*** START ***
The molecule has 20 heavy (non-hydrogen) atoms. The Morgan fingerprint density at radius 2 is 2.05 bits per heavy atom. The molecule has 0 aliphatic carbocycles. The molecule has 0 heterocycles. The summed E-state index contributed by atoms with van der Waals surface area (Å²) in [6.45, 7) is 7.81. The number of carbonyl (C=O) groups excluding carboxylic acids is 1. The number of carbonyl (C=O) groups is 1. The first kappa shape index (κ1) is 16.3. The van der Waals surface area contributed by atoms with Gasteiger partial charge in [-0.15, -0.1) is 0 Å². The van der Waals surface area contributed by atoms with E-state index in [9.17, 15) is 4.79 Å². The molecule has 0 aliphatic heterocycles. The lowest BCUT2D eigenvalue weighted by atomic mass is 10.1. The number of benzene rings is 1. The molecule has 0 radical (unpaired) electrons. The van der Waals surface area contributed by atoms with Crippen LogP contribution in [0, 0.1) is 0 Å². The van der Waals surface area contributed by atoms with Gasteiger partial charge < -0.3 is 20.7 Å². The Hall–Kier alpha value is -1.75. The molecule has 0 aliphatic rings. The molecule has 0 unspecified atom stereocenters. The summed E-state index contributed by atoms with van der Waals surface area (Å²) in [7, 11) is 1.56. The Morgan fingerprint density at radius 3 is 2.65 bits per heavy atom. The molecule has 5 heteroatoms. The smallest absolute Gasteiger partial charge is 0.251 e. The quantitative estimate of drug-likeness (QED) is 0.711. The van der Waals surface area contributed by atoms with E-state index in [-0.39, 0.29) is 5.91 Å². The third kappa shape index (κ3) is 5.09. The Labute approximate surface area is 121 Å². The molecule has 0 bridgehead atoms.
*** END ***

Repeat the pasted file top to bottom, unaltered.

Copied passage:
The molecule has 20 heavy (non-hydrogen) atoms. The Morgan fingerprint density at radius 2 is 2.05 bits per heavy atom. The molecule has 0 aliphatic carbocycles. The molecule has 0 heterocycles. The summed E-state index contributed by atoms with van der Waals surface area (Å²) in [6.45, 7) is 7.81. The number of carbonyl (C=O) groups excluding carboxylic acids is 1. The number of carbonyl (C=O) groups is 1. The first kappa shape index (κ1) is 16.3. The van der Waals surface area contributed by atoms with Gasteiger partial charge in [-0.15, -0.1) is 0 Å². The van der Waals surface area contributed by atoms with E-state index in [9.17, 15) is 4.79 Å². The molecule has 0 aliphatic heterocycles. The lowest BCUT2D eigenvalue weighted by atomic mass is 10.1. The number of benzene rings is 1. The molecule has 0 radical (unpaired) electrons. The van der Waals surface area contributed by atoms with Crippen LogP contribution in [0, 0.1) is 0 Å². The van der Waals surface area contributed by atoms with Gasteiger partial charge < -0.3 is 20.7 Å². The Hall–Kier alpha value is -1.75. The molecule has 0 aliphatic rings. The molecule has 0 unspecified atom stereocenters. The summed E-state index contributed by atoms with van der Waals surface area (Å²) in [7, 11) is 1.56. The Morgan fingerprint density at radius 3 is 2.65 bits per heavy atom. The molecule has 5 heteroatoms. The smallest absolute Gasteiger partial charge is 0.251 e. The quantitative estimate of drug-likeness (QED) is 0.711. The van der Waals surface area contributed by atoms with E-state index in [-0.39, 0.29) is 5.91 Å². The third kappa shape index (κ3) is 5.09. The Labute approximate surface area is 121 Å². The molecule has 0 bridgehead atoms.